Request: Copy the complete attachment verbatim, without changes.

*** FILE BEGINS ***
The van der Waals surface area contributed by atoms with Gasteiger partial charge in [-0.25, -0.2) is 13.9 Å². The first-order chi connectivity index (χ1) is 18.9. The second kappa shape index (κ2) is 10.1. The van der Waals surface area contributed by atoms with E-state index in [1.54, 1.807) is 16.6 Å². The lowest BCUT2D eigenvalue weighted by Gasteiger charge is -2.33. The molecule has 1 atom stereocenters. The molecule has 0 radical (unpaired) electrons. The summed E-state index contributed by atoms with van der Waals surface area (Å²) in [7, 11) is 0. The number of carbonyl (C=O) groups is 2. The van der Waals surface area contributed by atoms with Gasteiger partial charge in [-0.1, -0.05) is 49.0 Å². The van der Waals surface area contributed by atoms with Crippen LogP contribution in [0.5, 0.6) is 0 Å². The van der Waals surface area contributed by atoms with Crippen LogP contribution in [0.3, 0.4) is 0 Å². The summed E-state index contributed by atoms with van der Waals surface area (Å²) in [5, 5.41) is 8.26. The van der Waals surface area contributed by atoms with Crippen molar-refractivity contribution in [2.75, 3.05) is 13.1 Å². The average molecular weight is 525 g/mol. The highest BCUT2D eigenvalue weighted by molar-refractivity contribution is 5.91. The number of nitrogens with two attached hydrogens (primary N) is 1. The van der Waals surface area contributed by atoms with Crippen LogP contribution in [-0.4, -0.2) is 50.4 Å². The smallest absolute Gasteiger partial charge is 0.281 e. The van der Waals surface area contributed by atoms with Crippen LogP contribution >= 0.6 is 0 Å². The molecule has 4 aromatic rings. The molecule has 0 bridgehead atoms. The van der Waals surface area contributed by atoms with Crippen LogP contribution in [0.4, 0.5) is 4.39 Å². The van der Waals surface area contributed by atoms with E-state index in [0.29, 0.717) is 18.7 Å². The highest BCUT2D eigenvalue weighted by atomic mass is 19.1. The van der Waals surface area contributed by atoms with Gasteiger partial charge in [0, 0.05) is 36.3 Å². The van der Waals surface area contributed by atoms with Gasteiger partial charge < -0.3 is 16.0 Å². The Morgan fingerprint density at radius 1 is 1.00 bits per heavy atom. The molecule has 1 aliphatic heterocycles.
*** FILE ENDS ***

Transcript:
The van der Waals surface area contributed by atoms with Gasteiger partial charge in [-0.25, -0.2) is 13.9 Å². The first-order chi connectivity index (χ1) is 18.9. The second kappa shape index (κ2) is 10.1. The van der Waals surface area contributed by atoms with E-state index in [1.54, 1.807) is 16.6 Å². The lowest BCUT2D eigenvalue weighted by Gasteiger charge is -2.33. The molecule has 1 atom stereocenters. The molecule has 0 radical (unpaired) electrons. The summed E-state index contributed by atoms with van der Waals surface area (Å²) in [7, 11) is 0. The number of carbonyl (C=O) groups is 2. The van der Waals surface area contributed by atoms with Gasteiger partial charge in [-0.1, -0.05) is 49.0 Å². The van der Waals surface area contributed by atoms with Crippen LogP contribution in [0.5, 0.6) is 0 Å². The van der Waals surface area contributed by atoms with Crippen LogP contribution in [0.3, 0.4) is 0 Å². The summed E-state index contributed by atoms with van der Waals surface area (Å²) in [5, 5.41) is 8.26. The van der Waals surface area contributed by atoms with Crippen molar-refractivity contribution in [2.75, 3.05) is 13.1 Å². The average molecular weight is 525 g/mol. The highest BCUT2D eigenvalue weighted by molar-refractivity contribution is 5.91. The number of nitrogens with two attached hydrogens (primary N) is 1. The van der Waals surface area contributed by atoms with Crippen LogP contribution in [-0.4, -0.2) is 50.4 Å². The smallest absolute Gasteiger partial charge is 0.281 e. The van der Waals surface area contributed by atoms with Crippen LogP contribution >= 0.6 is 0 Å². The molecule has 4 aromatic rings. The molecule has 0 bridgehead atoms. The van der Waals surface area contributed by atoms with Crippen LogP contribution in [0.4, 0.5) is 4.39 Å². The van der Waals surface area contributed by atoms with E-state index in [0.29, 0.717) is 18.7 Å². The highest BCUT2D eigenvalue weighted by atomic mass is 19.1. The van der Waals surface area contributed by atoms with Gasteiger partial charge in [0, 0.05) is 36.3 Å². The van der Waals surface area contributed by atoms with Gasteiger partial charge < -0.3 is 16.0 Å². The Morgan fingerprint density at radius 1 is 1.00 bits per heavy atom. The molecule has 1 aliphatic heterocycles.